Research Bias ... and How to Avoid it.
While it may never be possible to conduct survey research that’s 100% bias-free, the goal is to minimize it. That means making sure questions are thoughtfully posed and delivered in a way that allows respondents to reveal their true feelings without distortions.
Here are four common types of respondent bias:
Acquiescence bias: Address this by removing questions that imply there is a “right answer” and replace with questions that are worded as neutral as possible.
Social desirability bias: Some people are prone to report inaccurately on sensitive topics to present themselves in the best possible light. Using indirect questioning – as in what a third-party might think about an issue – can help respondents provide a more honest answer.
Habituation bias: Paying attention in longer surveys takes energy. Some respondents react to “survey fatigue” by going on auto-pilot, providing similar responses across multiple ques-tions. Introducing varied question wording can temper these effects. Try shortening the survey length too, if it’s possible.
Sponsor bias: When respondents know (or think they know) the sponsor of the research, their feelings about that sponsor may influence the answers they provide. Go with sponsor anonymity as a general rule, and make sure questions are structured so as to limit even the “suggestion” of who might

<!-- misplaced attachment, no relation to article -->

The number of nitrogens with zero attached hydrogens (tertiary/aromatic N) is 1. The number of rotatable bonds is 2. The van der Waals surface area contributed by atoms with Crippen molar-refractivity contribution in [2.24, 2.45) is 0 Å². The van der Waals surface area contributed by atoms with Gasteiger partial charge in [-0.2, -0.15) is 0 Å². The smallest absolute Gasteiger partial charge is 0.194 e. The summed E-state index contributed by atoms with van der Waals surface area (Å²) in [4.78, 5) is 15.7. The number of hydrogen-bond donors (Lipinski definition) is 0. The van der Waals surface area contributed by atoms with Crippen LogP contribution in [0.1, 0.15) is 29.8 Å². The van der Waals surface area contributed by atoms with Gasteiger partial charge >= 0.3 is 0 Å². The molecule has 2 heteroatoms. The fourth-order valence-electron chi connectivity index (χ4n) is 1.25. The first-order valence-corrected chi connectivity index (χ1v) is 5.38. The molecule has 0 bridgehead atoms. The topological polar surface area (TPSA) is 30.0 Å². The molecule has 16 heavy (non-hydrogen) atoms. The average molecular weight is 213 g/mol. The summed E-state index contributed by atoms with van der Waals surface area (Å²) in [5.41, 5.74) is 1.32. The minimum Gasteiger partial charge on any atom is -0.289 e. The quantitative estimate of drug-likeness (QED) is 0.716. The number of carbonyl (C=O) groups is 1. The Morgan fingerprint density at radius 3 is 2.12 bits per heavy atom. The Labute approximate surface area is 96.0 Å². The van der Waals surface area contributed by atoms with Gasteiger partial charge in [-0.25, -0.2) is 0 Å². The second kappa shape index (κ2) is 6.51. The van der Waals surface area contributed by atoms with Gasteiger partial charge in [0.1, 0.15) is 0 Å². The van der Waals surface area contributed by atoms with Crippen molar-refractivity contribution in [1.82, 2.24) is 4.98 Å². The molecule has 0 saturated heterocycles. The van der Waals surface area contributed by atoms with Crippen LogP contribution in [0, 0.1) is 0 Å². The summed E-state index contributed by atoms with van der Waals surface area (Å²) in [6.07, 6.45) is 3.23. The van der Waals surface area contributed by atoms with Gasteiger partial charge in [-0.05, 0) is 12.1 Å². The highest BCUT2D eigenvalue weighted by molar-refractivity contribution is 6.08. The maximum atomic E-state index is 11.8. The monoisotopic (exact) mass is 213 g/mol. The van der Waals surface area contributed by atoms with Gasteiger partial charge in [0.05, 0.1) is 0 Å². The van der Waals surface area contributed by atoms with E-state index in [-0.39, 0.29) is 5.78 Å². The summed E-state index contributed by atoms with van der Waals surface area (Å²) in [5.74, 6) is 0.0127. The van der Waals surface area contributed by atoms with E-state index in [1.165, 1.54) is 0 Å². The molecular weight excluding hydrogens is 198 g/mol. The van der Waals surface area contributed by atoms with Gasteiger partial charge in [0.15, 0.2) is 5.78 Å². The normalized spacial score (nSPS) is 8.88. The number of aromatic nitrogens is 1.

be the sponsor.
There are also several researcher bias pitfalls to avoid:
Question-order bias: One single question on a survey can influence the answers to subsequent ones. Minimize the chance of bias by asking general questions before specific ones … unaided recall questions before aided ones … and positive questions before negative ones.
Confirmation bias: A trap that ensnares too many companies, confirmation bias gives too much weight and reliability to respondents who confirm a research hypothesis, while downplaying or dismissing evidence that doesn’t support the hypothesis. Continually reevaluating your assumptions and hypotheses are the best way to guard against this bias creeping into your research.
Projection bias: It’s easy to fall into this trap as well. Confirming a research hypothesis can be a self-fulfilling prophecy by drawing too close a correlation between stated opinions or feelings … and actual behavior. Avoid taking what respondents “say” beyond where it is wise to go. Consider discounting values on quantitative responses. As the saying goes … “Talk is cheap.”
The bottom line is this: Bias in qualitative research will always be out there. But it can be minimized if you know what to look for and how to manage it in survey design, execution and analysis. Paying attention to the factors above will help ensure that you’re getting the “truest picture” – and planning your product development, sales and marketing activities based on more honest prospects.